Home' Trinidad and Tobago Guardian : January 23rd 2016 Contents A19
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Prime Minister David Cameron on
Monday launched a £20 million
language fund to help women,
particularly Muslims, who arrive in
Britain after getting married but
struggle to speak English.
He also said women from non-EU
countries who fail to pass an English
language test after two and a half
years in the country could face
deportation, drawing criticism from
Muslim groups and opposition
A Home Office press release giving
details of the move Thursday spoke
of a "new English langauge test" and
had to be corrected.
Asked if Cameron was disappointed
by the mistake, his official
spokeswoman told reporters: "All of
us are open to mistakes at times.
"The prime minister is pretty
confident that his team speak English
Britain unveils migrant language tests, misspells 'language'
Health authorities have added eight
tropical destinations to a travel alert
about an illness linked with a severe
birth defect and spread by mosquitoes.
The updated alert issued yesterday by
the Centers for Disease Control and Pre-
vention brings the total to 22 destinations,
most in Latin America and the
Caribbean, where there have been out-
breaks of the Zika virus.
The new locations are Barbados,
Bolivia, Ecuador, Guadeloupe, Saint Mar-
tin and Guyana; Cape Verde, off the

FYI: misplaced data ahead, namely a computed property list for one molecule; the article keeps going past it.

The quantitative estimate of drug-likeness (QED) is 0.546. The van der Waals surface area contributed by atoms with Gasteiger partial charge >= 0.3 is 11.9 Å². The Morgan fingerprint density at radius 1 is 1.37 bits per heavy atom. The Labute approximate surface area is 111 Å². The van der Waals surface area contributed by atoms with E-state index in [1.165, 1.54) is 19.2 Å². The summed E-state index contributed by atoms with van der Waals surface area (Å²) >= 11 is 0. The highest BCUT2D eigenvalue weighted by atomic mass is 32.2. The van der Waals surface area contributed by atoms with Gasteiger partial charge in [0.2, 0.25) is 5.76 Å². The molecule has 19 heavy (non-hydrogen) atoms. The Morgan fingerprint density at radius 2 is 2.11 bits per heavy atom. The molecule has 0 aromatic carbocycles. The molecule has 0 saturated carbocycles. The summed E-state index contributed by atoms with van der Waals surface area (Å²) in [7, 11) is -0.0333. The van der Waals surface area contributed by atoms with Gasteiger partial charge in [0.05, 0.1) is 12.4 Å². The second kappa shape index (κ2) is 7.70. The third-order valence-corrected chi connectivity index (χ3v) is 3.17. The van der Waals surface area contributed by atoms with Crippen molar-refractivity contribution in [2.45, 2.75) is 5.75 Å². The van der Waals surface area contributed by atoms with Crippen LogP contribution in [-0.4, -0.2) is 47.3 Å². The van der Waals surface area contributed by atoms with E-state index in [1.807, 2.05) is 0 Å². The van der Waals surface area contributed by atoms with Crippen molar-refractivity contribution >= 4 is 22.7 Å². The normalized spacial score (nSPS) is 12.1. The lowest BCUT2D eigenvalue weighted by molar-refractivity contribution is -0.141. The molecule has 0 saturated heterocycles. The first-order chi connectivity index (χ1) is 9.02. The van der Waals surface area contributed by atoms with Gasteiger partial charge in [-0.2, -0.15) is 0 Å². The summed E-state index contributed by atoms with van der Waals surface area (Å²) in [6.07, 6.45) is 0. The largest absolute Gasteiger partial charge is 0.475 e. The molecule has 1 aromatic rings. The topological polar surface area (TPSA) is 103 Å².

coast of western Africa; and Samoa in
the South Pacific.
The CDC says pregnant women
should consider postponing trips to these
destinations because the virus has been
linked with microcephaly. Affected new-
borns have unusually small heads and
abnormal brain development.
All travellers to these areas are advised
to take precautions, including using repel-
lent and wearing long sleeves and long
pants, to avoid mosquito bites. (AP)
WASHINGTON---A powerful storm
barrelled toward Washington, DC,
yesterday, threatening to bury parts
of the East Coast under as much as
30 inches of snow after coating North
Carolina in white and blasting
Arkansas, Tennessee and Kentucky
with a wintry mix.
The National Weather Service said
the storm had the potential to cripple
a broad swath of the Northeast, with
about 2 feet of snow due to hit the
Baltimore and Washington metro areas
starting yesterday afternoon. Western
suburbs could get even more snow
while the New York area was expected
to get a little less.
"I want to be very clear with every-
body. This is a major storm," Wash-
ington Mayor Muriel Bowser said as
the nation s capital braced for what